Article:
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Towards the conceptualisation of maritime delimitation: legal and technical aspects of a political process

Antunes, Nuno Sergio Marques (2002) Towards the conceptualisation of maritime delimitation: legal and technical aspects of a political process. Doctoral thesis, Durham University.

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The United Nations Convention on the Law of the Sea sets a normative framework for an integrated governance of the oceans, with far-reaching implications for states. Its implementation - as to navigation rights, preservation of marine environment, exploitation of resources, economic jurisdiction, or any other marine issues - depends however on one central issue: the spatial allocation of authority. This thesis examines one specific aspect of this international legal problem - maritime boundary delimitation. A major challenge for this thesis lies in the fact that its subject has been extensively and thoroughly reviewed, both in scholarship and in jurisprudence. Notwithstanding this, a closer look reveals a paucity of conceptual analysis. Drawing on historical elements, as well as on state practice and case law, the present thesis endeavours to further the understanding of maritime delimitation from a conceptual standpoint. Focusing on the development of conventional provisions on delimitation, Part I eventually argues that the so-called 'equitable principles doctrine' is not customary law. What is part of customary law is an obligation of result: maritime delimitations must resulting equitable solutions. The distinction between these propositions becomes clear in Part II. By deconstructing the subject into its three core issues - concept, methods and normativity, this thesis submits that the said obligation is to be met through the optimisation of two legal principles: the principle of maritime zoning and the principle of equity. Whilst suggesting that the watchword is reasonableness, it proposes that the reasonableness of the boundary be objectified by reference to a novel concept: the average 'distance ratio' of the line. As a denouement, Part III investigates the 'discovery' of boundary-lines. Recognising that the legal determination of maritime boundaries consists of a multiple-factor analysis, in which the sphere of discretion conferred upon courts is critical, it aims at improving reasoning discourse through 'multicriteria decision-making' and the utilisation of 'yardsticks'. After discussing which elements of the 'factual matrix' are legally relevant, and how they bear on the 'discovery' of the boundary-line, this thesis offers a test study intended to validate the conceptualisation proposed.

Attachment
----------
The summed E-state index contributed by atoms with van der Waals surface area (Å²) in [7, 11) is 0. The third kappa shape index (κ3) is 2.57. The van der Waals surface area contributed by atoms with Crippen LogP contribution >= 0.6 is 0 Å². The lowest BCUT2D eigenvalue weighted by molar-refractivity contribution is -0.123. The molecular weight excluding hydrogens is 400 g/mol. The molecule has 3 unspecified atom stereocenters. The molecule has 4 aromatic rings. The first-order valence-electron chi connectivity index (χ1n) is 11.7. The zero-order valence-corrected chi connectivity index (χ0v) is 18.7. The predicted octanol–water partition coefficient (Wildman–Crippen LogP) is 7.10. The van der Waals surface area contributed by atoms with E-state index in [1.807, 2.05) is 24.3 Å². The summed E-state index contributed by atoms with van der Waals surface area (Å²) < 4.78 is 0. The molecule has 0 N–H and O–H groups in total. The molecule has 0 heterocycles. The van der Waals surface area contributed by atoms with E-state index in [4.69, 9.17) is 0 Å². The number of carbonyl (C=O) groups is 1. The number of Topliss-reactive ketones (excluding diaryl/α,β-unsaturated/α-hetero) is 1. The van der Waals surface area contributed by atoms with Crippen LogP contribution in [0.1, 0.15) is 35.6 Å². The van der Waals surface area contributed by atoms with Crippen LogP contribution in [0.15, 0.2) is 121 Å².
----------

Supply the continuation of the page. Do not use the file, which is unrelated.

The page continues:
Item Type:Thesis (Doctoral)
Award:Doctor of Philosophy
Thesis Date:2002
Copyright:Copyright of this thesis is held by the author
Deposited On:01 Aug 2012 11:41

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